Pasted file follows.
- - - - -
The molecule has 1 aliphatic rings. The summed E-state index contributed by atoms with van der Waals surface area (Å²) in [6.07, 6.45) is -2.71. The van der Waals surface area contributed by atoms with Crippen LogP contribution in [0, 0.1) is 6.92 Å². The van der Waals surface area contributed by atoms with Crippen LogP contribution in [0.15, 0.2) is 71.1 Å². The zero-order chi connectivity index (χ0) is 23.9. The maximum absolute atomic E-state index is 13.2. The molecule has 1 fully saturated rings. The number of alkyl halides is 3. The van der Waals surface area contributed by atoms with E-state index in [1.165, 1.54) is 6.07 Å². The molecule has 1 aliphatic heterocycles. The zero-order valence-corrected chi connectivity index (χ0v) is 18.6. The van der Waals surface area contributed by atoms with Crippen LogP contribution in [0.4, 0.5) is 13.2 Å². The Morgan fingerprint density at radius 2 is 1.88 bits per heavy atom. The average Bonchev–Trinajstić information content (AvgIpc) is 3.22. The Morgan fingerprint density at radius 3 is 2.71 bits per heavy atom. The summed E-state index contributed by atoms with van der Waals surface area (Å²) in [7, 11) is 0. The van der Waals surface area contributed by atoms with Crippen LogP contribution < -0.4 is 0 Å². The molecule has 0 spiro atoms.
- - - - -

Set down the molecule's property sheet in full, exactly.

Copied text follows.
The molecule has 1 aliphatic rings. The summed E-state index contributed by atoms with van der Waals surface area (Å²) in [6.07, 6.45) is -2.71. The van der Waals surface area contributed by atoms with Crippen LogP contribution in [0, 0.1) is 6.92 Å². The van der Waals surface area contributed by atoms with Crippen LogP contribution in [0.15, 0.2) is 71.1 Å². The zero-order chi connectivity index (χ0) is 23.9. The maximum absolute atomic E-state index is 13.2. The molecule has 1 fully saturated rings. The number of alkyl halides is 3. The van der Waals surface area contributed by atoms with E-state index in [1.165, 1.54) is 6.07 Å². The molecule has 1 aliphatic heterocycles. The zero-order valence-corrected chi connectivity index (χ0v) is 18.6. The van der Waals surface area contributed by atoms with Crippen LogP contribution in [0.4, 0.5) is 13.2 Å². The Morgan fingerprint density at radius 2 is 1.88 bits per heavy atom. The average Bonchev–Trinajstić information content (AvgIpc) is 3.22. The Morgan fingerprint density at radius 3 is 2.71 bits per heavy atom. The summed E-state index contributed by atoms with van der Waals surface area (Å²) in [7, 11) is 0. The van der Waals surface area contributed by atoms with Crippen LogP contribution < -0.4 is 0 Å². The molecule has 0 spiro atoms.